Author(s): BerrihAknin S, Le Panse R
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Abstract Myasthenia gravis is characterized by muscle weakness and abnormal fatigability. It is an autoimmune disease caused by the presence of antibodies against components of the muscle membrane localized at the neuromuscular junction. In most cases, the autoantibodies are directed against the acetylcholine receptor (AChR). Recently, other targets have been described, such as muscle-specific kinase protein (MuSK) or lipoprotein related protein 4 (LRP4). The origin of the autoimmune response is not known, but thymic abnormalities and defects in immune regulation certainly play a major role in patients with anti-AChR antibodies. Genetic predisposition probably influences the occurrence of the disease. Sex hormones seem to play a role in the early form of the disease. Muscle weakness is fluctuating and worsens with exercise. Myasthenia gravis could be classified according to the location of the affected muscles (ocular versus generalized), the age of onset of symptoms, thymic abnormalities and profile of autoantibodies. These criteria are used to optimize the management and treatment of patients. In this review, we analyze the latest concepts of the pathophysiology of myasthenia gravis according to the different subgroups of the disease, including a description of the role of immunological, genetic and environmental factors. The potential viral hypothesis of this disease is discussed. Finally, we also discuss the biological assays available to validate the diagnosis. Copyright © 2013 Société nationale française de médecine interne (SNFMI). Published by Elsevier SAS. All rights reserved.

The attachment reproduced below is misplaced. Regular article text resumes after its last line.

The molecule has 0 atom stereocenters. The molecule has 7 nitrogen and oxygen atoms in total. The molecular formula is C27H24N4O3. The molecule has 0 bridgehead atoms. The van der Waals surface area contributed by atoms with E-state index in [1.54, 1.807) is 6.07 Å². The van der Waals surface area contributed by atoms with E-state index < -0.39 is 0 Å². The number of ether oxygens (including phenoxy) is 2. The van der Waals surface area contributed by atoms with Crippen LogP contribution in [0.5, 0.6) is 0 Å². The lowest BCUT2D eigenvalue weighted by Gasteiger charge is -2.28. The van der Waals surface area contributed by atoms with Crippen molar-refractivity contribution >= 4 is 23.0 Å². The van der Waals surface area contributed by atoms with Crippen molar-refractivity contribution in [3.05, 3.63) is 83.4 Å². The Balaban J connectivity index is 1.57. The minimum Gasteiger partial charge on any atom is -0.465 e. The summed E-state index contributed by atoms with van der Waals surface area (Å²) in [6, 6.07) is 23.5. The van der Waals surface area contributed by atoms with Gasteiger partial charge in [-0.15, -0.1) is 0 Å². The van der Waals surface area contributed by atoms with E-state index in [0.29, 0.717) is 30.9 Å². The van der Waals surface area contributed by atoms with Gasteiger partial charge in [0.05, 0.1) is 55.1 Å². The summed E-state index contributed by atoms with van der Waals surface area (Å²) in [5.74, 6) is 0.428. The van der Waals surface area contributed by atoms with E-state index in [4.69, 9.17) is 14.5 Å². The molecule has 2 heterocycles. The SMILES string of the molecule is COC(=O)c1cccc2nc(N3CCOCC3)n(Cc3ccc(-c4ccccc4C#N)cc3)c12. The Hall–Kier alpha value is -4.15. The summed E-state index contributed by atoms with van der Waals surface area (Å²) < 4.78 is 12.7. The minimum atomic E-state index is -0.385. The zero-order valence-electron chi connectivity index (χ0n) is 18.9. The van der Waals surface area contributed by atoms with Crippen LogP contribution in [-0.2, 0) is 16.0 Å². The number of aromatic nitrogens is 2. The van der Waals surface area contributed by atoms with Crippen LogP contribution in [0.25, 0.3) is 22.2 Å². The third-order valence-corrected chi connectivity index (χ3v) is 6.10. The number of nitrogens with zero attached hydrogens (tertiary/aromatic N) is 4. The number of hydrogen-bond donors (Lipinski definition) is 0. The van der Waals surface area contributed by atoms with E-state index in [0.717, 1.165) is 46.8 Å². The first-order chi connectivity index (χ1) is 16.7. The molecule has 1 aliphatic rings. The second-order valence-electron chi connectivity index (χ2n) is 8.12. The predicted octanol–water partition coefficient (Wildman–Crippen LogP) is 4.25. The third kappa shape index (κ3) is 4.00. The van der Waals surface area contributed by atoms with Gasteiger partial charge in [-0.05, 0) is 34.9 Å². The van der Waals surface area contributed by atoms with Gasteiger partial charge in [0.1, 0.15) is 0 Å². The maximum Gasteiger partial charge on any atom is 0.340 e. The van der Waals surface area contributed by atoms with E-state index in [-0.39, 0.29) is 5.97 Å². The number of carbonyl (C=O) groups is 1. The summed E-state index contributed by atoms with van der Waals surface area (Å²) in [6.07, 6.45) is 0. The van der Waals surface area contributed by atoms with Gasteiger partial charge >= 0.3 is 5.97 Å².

This article was published in Rev Med Interne
and referenced in Advances in Molecular Diagnostics